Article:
FOR the first time in three years, the national milk pool is expected to increase this season, but there are also trends emerging that will need to be managed carefully.
It comes after favourable weather, lower input costs and relatively firm farmgate milk prices have helped create good conditions, according to the October Situation and Outlook report from Dairy Australia.
Three dairy regions - Tas, the Vic Gippsland and SA - are leading the charge with positive results for the start of the 2020-21 season.
SA started the season 4.3pc up on July last year, while Gippsland was up 4.8pc.
Increased milk supply in most regions is also supporting 'cautious optimism' for improved farm profitability.
But the report also points to significant changes in consumer buying habits in the wake of COVID-19.
While foodservice and route channel sales have declined due to reduced hospitality sector activity and travel, retail dairy sales have been fuelled by increased levels of home cooking and baking.
Supermarket sales of butter have surged 18.2 per cent, cheese by 6.4pc and plain Greek yoghurt by 7pc in volume in the past 12 months, with larger value packs preferred above single serve items.
By contrast, route channel sales of flavoured milks in convenience and petrol stores fell 19pc.
"Two very different stories are emerging for the current season," DA senior industry analyst Sofia Omstedt said.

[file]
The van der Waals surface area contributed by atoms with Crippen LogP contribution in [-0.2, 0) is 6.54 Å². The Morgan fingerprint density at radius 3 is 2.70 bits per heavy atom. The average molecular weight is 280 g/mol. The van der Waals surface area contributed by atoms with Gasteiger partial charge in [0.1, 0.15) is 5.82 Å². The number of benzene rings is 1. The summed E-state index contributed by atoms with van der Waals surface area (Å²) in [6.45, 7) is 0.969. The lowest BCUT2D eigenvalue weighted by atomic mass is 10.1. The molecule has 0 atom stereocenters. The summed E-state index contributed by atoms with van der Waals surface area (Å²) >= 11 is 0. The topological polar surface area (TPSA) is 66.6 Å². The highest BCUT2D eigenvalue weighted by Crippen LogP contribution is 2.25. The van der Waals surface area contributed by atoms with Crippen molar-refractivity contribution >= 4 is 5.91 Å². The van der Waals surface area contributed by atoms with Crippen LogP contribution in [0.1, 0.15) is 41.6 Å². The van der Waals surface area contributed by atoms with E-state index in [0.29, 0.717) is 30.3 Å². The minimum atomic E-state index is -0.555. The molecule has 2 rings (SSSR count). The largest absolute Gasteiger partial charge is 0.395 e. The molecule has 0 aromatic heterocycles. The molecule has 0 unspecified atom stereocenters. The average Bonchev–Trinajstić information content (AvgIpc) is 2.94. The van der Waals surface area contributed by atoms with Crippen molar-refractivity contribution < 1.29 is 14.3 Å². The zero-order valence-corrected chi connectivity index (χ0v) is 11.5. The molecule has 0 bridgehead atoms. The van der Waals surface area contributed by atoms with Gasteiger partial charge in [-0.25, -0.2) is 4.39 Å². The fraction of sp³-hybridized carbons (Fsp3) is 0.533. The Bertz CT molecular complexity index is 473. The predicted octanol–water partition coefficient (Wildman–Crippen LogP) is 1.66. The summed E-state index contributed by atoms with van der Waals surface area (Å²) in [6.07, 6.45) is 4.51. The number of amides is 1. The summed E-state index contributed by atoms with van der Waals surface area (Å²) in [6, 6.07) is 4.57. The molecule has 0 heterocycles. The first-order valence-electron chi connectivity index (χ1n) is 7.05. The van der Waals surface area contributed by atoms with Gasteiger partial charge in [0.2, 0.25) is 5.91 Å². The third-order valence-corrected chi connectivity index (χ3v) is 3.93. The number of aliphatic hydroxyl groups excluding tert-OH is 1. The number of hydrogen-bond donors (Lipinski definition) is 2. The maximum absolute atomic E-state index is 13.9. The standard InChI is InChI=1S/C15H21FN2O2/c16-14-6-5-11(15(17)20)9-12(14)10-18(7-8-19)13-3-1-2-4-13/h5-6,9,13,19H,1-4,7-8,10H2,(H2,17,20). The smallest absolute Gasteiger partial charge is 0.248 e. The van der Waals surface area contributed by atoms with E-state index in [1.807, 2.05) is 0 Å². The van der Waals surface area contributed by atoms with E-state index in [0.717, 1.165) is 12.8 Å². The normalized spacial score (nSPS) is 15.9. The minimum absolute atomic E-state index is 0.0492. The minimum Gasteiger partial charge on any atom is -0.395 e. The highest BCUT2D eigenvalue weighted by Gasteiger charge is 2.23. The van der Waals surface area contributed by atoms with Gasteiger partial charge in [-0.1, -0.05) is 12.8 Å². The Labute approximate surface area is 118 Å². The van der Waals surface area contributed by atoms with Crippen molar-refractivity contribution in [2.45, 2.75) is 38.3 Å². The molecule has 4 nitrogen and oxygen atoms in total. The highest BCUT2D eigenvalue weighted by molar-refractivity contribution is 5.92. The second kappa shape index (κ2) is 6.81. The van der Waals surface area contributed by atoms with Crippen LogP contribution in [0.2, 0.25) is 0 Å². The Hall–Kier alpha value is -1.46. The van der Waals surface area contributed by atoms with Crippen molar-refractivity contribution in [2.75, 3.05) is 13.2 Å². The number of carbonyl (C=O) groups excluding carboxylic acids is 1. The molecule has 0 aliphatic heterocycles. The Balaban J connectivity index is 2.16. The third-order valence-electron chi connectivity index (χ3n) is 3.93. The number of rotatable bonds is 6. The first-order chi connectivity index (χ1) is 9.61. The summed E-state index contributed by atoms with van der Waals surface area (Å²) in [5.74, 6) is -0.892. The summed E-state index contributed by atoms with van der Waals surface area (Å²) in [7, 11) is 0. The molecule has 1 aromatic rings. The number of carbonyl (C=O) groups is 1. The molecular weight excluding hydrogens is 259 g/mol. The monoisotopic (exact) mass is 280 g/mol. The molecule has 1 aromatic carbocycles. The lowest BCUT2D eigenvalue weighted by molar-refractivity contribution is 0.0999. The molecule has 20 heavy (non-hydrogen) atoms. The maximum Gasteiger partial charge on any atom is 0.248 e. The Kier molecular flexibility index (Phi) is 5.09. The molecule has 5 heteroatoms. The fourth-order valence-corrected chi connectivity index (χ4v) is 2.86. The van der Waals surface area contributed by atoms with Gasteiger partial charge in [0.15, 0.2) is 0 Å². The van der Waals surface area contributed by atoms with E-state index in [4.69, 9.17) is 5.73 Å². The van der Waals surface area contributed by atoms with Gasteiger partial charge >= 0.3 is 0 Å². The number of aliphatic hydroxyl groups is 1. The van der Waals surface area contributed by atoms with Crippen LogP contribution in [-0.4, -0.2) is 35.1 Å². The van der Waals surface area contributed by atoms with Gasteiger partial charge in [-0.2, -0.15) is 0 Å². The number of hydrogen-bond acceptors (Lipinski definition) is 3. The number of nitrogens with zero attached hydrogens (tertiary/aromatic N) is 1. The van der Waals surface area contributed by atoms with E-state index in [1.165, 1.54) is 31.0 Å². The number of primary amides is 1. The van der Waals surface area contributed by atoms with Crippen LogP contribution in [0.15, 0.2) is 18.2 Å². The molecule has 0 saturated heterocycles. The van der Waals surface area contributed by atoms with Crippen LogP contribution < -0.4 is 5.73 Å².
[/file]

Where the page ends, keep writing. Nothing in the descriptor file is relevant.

"One tells the tale of consistently improving conditions at the farmgate and a positive flow-on impact on milk production.
"The other reflects depressed global economic growth, disrupted dairy demand and significant shifts in consumer purchasing habits from COVD-19.
"From a farmgate perspective several things are going well, as input costs ease, confidence rebounds, and milk production continues to grow.
"While the story is far from finished, this year could finally provide the industry a much needed breathing window and farmers the time to build up equity again."
Ms Omstedt said dairy demand within Australia had been affected by COVID-19, with consumer habits and purchasing behaviour changed.
"With more people staying home than ever before, cooking and baking at home has experienced a renaissance and dairy products used in these recipes are the ones that have grown the fastest since the start of the pandemic,": she said.
"It's likely some of these new habits will become permanent lifestyle changes.
"If realised, the industry's ability to capitalise on new growth trends will be key to ensure strong ongoing demand for Australian dairy, as we settle into a new normal."
Global supply of dairy is reported to be mounting.
In the northern hemisphere, supply growth has picked up as incentives curbing milk production have been phased out.
Milk supply in the United States and New Zealand has exceeded expectations, with global production growth likely to weigh on commodity pricing unless resurgent demand can soak up additional milk.
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